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  • Transnational Activist:Magda Portal and the American Popular Revolutionary Alliance (APRA), 1926–1950
  • Iñigo García-Bryce (bio)

In March of 1929, the young Peruvian poet and political activist Magda Portal departed from the Yucatán in Mexico to give a series of lectures in Cuba, Puerto Rico, the Dominican Republic, and Colombia.1 She traveled as an emissary of the Alianza Popular Revolucionaria Americana (American Popular Revolutionary Alliance, APRA), a recently founded political organization that sought to transform Latin America by creating a united front against foreign imperialism. On July 14, in Santo Domingo she gave a lecture titled “Latin America Confronted by Imperialism,” at “the largest theater in town” to an audience of about 200.2 Her presence as an intelligent, energetic, and beautiful woman, standing on stages normally reserved to men, enhanced the power of her words, and she was well aware of the striking effect on audiences of seeing a woman in the traditionally male role of political orator.3 A journalist reporting on Portal’s lecture at the University of Puerto Rico described her in the following terms: [End Page 677]

There are few times that such tough spirits as that of this woman, who embodies the perfect type of the woman of the future, have passed through our cultural centers in subordination to the noble apostolate of an idea or a social doctrine, sowing in the freshly dug furrow of inquisitive youth, the seed of a new way of feeling, a new way of thought, a new mode of action. Because Magda Portal, more than a poet of revolutionary art, more than a forceful essayist, more than a personality in emotional tension, is a force in action, a trembling fount of dynamism, a liquid metal in continuous fusion.4

The male imagery used by the journalist—“toughness,” “sowing seeds,” “liquid metal”—is indicative of the unusual role that Portal played in stepping boldly into a public sphere normally reserved to men.

Portal did not shy away from topics that had traditionally been the purview of male orators, such as political economy and a denunciation of U.S. imperialism in Latin America. In fact, the U.S. Department of State kept a close eye on Portal during her tour. Its report on her visit to the Dominican Republic included the number of attendees at her lecture and also pointed out that she had missed another lecture she was supposed to give at the Ateneo cultural center there because she had “apparently devoted her efforts to getting drunk instead.”5 The life of a wandering revolutionary needed its lighter moments. Yet there was nothing light about Portal’s anti-imperialist message, which had particular poignancy at a time when U.S. military invasions had become the norm in the Caribbean and Central America. Aprismo promised no utopias but rather set before its followers a concrete example of a Latin American revolution they could emulate: the Mexican Revolution, with its call for agrarian reform and nationalization of foreign property. Aprismo called for similar revolutions throughout Latin America. In her lecture on the Mexican Revolution, Portal stated that “the Mexican Revolution is a standard for the people of America.”6 Her Caribbean tour made her one of the most visible proponents of a new political doctrine that was spreading quickly throughout the continent, influencing the development of political parties in Peru, Cuba, Costa Rica, Chile, and Venezuela.7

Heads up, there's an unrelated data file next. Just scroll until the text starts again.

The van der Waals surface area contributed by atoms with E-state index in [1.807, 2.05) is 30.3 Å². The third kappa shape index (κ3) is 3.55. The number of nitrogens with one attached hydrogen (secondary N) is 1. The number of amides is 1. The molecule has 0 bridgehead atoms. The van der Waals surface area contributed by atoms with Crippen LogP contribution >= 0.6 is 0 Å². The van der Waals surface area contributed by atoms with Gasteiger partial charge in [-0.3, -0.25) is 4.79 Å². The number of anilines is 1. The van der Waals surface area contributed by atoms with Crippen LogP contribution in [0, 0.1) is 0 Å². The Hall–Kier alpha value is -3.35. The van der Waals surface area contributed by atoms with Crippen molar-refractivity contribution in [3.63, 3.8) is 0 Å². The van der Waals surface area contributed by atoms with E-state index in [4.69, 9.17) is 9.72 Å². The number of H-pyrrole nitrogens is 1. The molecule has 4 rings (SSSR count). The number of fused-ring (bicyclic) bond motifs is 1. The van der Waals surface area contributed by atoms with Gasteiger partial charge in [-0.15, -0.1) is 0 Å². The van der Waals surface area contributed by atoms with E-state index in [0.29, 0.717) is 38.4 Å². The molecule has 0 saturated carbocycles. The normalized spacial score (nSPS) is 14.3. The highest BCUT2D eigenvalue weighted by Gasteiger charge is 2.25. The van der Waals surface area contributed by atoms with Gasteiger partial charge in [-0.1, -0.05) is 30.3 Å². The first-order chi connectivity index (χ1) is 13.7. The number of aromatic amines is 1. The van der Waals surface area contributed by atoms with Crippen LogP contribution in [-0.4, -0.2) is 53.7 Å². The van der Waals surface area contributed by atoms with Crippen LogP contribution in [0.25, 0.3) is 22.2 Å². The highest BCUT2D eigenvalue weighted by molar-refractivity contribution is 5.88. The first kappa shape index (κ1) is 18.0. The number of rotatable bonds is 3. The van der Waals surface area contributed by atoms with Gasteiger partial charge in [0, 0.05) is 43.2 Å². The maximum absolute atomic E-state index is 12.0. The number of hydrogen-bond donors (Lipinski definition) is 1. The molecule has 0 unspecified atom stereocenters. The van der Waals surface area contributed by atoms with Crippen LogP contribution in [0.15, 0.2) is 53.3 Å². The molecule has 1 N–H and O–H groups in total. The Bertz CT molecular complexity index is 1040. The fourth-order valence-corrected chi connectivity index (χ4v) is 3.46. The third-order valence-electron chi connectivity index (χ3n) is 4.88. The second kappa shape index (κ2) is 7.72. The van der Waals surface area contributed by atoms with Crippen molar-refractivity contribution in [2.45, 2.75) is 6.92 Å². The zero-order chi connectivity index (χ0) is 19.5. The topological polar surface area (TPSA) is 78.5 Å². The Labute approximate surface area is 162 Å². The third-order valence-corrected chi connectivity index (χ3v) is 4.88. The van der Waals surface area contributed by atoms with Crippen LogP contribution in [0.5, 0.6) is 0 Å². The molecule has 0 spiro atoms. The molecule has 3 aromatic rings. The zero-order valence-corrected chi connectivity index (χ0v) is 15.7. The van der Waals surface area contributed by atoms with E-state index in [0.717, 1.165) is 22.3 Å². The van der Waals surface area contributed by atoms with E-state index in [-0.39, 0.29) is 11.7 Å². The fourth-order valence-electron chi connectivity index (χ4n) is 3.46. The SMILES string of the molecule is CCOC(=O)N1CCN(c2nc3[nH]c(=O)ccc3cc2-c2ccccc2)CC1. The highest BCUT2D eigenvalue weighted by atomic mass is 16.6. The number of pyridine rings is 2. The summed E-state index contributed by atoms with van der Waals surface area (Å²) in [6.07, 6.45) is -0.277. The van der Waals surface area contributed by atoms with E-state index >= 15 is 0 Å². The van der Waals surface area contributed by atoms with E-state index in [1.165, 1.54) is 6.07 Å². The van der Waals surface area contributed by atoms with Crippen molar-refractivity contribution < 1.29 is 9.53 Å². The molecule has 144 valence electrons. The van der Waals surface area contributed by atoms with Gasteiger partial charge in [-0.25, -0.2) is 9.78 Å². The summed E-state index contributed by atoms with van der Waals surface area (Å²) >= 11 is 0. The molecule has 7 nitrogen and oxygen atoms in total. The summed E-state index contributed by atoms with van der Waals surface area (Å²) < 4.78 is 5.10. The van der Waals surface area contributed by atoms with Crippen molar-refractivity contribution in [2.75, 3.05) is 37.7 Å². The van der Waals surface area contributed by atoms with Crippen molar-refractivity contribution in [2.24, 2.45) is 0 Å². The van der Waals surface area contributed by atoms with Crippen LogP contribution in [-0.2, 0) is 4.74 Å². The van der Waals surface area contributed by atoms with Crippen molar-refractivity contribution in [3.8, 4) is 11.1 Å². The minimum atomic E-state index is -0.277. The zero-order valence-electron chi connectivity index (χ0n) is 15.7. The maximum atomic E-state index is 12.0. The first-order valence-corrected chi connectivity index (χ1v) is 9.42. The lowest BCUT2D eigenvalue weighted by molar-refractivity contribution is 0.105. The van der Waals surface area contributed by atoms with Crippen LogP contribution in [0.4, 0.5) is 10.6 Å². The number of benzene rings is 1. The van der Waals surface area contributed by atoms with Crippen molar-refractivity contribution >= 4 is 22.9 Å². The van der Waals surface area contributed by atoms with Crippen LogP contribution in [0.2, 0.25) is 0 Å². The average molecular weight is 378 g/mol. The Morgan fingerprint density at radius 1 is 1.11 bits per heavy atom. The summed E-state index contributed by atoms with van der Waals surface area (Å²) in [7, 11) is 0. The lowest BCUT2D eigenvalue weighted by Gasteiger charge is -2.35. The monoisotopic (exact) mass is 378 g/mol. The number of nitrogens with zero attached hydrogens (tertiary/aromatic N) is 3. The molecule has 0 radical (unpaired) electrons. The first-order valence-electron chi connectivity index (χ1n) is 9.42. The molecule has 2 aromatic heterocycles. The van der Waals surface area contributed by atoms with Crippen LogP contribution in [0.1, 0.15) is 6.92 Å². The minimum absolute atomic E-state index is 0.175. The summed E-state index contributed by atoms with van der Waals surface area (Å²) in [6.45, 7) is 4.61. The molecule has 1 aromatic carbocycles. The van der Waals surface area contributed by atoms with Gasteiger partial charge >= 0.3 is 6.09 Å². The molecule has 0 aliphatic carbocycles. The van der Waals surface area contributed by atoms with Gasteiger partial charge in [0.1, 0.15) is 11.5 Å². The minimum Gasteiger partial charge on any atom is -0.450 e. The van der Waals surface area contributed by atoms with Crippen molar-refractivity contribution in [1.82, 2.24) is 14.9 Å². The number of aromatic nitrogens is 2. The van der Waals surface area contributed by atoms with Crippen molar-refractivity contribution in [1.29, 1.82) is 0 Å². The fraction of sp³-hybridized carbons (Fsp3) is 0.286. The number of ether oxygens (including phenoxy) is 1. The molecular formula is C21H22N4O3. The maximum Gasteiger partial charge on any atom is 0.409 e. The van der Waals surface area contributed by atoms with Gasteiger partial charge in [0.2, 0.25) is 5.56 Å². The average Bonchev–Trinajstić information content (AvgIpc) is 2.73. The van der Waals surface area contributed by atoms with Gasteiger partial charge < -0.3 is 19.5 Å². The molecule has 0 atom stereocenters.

Magda Portal reached a position as the highest-ranking female leader of a political party in Latin America in her time. This article argues that she did so thanks to the unique nature and status of APRA as an international political [End Page 678] movement. Her association with the organization allowed her to escape many of the constraints of gender.8 The transnational networks that defined APRA during the first decades of its history freed Portal of the limits normally experienced by women within the male-dominated environment of Latin American national politics.9 As an Aprista writer and political activist, her voice was heard, her lectures and articles published, her life story admired. She appears in Figure 1.

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Figure 1.



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